Update: Fixed the FF bug. Many thanks for taking the time to report! :)


Is it similar to scrapbook on Firefox? (Scrapbook was one of the winners of the extension competions when Firefox introduces extensions IIRC. Still worked last I tried.)


Thanks for pointing this out. I'll need to check out what Scrapbook is all about :)

Edit: Okay, looks similar. Except that PageDash lives on the cloud. And hopefully with that comes multi-device support in the future. And also hopefully a much better UI.


Would be interesting to do a comparison with Standard Notes, which seems to offer the same features.


One distinction appears to be that Laverna syncs through an adapter you maintain (like Dropbox).


Although with Standard Notes you're free to setup your own server too and can backup to dropbox.


I've been using Notion (https://www.notion.so) for a while and have nothing but good things to say.

- It's incredibly flexible. You can model Trello Task Boards in the same interface as writing or making reference notes. - They've got a great desktop client and everything syncs offline. - Latex Support - Programmable Templates - Plus there seems to be pretty neat people behind it

I switched to it 8 months ago or so and haven't really looked back.


Last I checked Laverna, they had really serious issues with losing data after every update or so. I stopped using it after encountering one of these. Looks like a lot of these issues are still open:

https://github.com/Laverna/laverna/issues/547

https://github.com/Laverna/laverna/issues/683

https://github.com/Laverna/laverna/issues/678

https://github.com/Laverna/laverna/issues/675

https://github.com/Laverna/laverna/issues/770

https://github.com/Laverna/laverna/issues/747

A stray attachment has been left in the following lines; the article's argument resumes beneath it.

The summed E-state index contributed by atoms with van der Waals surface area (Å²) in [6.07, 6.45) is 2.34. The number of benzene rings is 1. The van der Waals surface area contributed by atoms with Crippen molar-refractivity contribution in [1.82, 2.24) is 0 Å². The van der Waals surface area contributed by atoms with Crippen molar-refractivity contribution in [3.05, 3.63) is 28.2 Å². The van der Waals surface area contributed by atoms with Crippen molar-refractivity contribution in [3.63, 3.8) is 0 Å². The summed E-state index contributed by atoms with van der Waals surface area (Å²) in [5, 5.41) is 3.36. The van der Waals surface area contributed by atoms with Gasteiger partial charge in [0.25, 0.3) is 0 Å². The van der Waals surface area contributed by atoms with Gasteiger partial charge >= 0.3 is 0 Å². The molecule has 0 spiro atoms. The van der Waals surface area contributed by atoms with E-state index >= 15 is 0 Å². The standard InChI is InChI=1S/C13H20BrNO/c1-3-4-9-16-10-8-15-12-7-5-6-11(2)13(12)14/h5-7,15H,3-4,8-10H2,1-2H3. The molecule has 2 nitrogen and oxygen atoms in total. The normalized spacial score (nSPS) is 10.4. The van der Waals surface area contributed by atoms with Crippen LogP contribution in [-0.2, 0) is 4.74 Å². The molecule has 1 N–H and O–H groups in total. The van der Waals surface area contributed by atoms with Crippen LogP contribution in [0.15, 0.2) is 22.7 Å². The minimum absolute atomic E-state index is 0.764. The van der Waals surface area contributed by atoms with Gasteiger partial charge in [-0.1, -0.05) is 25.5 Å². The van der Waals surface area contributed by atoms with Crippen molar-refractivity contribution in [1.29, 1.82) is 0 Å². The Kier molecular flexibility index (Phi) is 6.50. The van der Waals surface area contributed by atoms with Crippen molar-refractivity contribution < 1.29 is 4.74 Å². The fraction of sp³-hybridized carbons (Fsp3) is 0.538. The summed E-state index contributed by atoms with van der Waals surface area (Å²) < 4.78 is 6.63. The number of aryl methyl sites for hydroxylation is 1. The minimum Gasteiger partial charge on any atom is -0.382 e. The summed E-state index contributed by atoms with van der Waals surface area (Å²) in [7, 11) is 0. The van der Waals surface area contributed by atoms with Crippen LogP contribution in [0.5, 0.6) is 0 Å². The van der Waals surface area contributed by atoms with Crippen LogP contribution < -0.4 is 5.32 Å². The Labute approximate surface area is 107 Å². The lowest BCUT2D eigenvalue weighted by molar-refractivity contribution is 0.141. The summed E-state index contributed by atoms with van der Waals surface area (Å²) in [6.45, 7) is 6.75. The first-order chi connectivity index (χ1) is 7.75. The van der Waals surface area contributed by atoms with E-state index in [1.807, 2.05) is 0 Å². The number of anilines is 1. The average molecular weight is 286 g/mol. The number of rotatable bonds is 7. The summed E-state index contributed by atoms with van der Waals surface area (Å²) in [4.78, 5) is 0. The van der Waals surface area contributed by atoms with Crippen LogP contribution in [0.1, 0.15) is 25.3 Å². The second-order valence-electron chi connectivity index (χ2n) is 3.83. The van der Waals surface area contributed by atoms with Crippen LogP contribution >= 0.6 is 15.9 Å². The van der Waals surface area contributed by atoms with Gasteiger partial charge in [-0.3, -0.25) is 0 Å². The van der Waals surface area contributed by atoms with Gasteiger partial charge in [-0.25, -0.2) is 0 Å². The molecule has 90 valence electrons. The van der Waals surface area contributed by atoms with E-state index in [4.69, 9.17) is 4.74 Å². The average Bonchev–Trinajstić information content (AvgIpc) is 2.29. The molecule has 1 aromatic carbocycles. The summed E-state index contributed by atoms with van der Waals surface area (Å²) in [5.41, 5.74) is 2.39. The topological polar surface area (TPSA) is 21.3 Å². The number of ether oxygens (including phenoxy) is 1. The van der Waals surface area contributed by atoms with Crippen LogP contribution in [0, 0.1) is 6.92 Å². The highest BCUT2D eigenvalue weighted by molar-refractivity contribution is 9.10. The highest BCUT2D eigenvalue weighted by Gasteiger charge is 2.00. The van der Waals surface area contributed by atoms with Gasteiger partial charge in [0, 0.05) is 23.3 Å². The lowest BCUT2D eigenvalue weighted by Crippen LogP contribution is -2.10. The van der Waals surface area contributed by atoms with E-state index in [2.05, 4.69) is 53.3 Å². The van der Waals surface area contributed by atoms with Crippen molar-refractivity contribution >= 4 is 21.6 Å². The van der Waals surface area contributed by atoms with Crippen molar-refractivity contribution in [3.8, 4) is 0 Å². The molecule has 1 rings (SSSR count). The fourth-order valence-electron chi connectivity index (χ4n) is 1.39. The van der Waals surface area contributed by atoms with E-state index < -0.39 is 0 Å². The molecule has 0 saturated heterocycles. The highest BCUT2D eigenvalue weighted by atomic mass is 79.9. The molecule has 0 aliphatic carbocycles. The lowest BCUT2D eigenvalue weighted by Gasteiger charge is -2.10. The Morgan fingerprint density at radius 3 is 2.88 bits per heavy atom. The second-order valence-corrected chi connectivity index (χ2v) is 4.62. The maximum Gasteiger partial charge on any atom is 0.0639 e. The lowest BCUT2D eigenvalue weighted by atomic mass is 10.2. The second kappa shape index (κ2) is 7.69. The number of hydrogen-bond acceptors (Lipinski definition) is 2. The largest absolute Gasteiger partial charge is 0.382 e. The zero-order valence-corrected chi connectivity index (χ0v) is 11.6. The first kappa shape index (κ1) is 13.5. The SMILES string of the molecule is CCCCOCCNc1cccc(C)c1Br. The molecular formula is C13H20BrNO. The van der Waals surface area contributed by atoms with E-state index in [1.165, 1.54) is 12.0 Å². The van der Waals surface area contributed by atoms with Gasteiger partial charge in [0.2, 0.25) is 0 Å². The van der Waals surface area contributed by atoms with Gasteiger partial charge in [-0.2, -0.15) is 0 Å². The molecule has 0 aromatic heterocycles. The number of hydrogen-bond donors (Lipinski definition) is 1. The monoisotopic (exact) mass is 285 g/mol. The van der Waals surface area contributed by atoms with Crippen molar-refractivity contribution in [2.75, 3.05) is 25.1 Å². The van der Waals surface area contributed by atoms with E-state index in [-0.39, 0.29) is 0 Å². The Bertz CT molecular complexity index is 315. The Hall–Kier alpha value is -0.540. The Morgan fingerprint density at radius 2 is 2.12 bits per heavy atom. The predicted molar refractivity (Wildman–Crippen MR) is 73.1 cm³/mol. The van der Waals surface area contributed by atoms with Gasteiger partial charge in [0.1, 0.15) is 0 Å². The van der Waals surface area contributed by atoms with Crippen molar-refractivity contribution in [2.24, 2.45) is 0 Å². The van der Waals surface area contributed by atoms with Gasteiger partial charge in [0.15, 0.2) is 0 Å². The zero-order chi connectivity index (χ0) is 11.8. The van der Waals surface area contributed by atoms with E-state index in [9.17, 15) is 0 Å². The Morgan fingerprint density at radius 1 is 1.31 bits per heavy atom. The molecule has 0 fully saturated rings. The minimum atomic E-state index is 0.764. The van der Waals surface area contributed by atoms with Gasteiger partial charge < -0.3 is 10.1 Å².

Edit: Formatting


One of the biggest use cases of Evernote for me – OCR notes with search. All my important checks, slips and papers are going there. It's seems that Laverna doesn't have this feature. So it's not an alternative for me.


This is what I'm missing from all alternatives. I do the same as you: Scan everything I receive. I rarely use it to take notes.

OneNote is the only one that I think that has this as well.


Same here, its just awesome to scan all your stuff and being able to retrieve it


Recently went through the process of evaluating every note taking tool I could find. Settled on TiddlyWiki which is slightly unintuitive at first but very well thought out once you get it customized to your needs. Fulfills most of the needs I see people requesting on this thread, i.e. flat file storage, syncable via Dropbox, markdown support, wiki structure.


I use plain .md files in a github "Notes" repo. I even don't render it, just using Material Theme for sublime text.

Screenshot: https://user-images.githubusercontent.com/5549677/29492466-0...


For notes, I use a text editor and Resilio Sync/Syncthing.

It's great!


Can you please describe this setup ?


Yes, I have a folder called "pocket-cloud". Using syncthing, this folder is synced between my phone, laptop and a server at my house. Whenever I add or modify a file on any of those devices, it automatically syncs to the others. Because there are three devices, it's very uncommon to miss updates. If my laptop or phone are asleep, the server picks up the changes and passes them on.

Did I mention? The devices don't even need to be connected to the internet! They only need to be on the same LAN!

I have other synced folders, including PDFs, music and phone pictures/videos.

My girlfriend and I have a Resilio Sync folder that we use to share stuff with each other. It works flawlessly and we don't even need the internet!

Resilio Sync and Syncthing are amazing tools. If you have any capacity to fix bugs, I recommend using Syncthing (open source), so that you can potentially fix bugs :) It's becoming much more stable, but could always use the support!


Another thing: I'm using Syncthing to back up my 50+ GB bitwig projects folder. It does automatic versioning in case something funny happens. This has actually saved my neck before.


On a slightly unrelated note (the following is totally unnecessary for Sync/Syncthing): I forgot to mention that I'm also using tinc for a mostly p2p, mostly decentralized virtual private LAN... it's amazing! Like I said, it's not necessary to do this for Sync/Syncthing, but it really helps smooth the gap. I tinc installed on quite a few devices, which makes remote work really seamless and presumably quite secure as well. I'm extremely satisfied with tinc. It's another tool with a similar "beauty in its simplicity".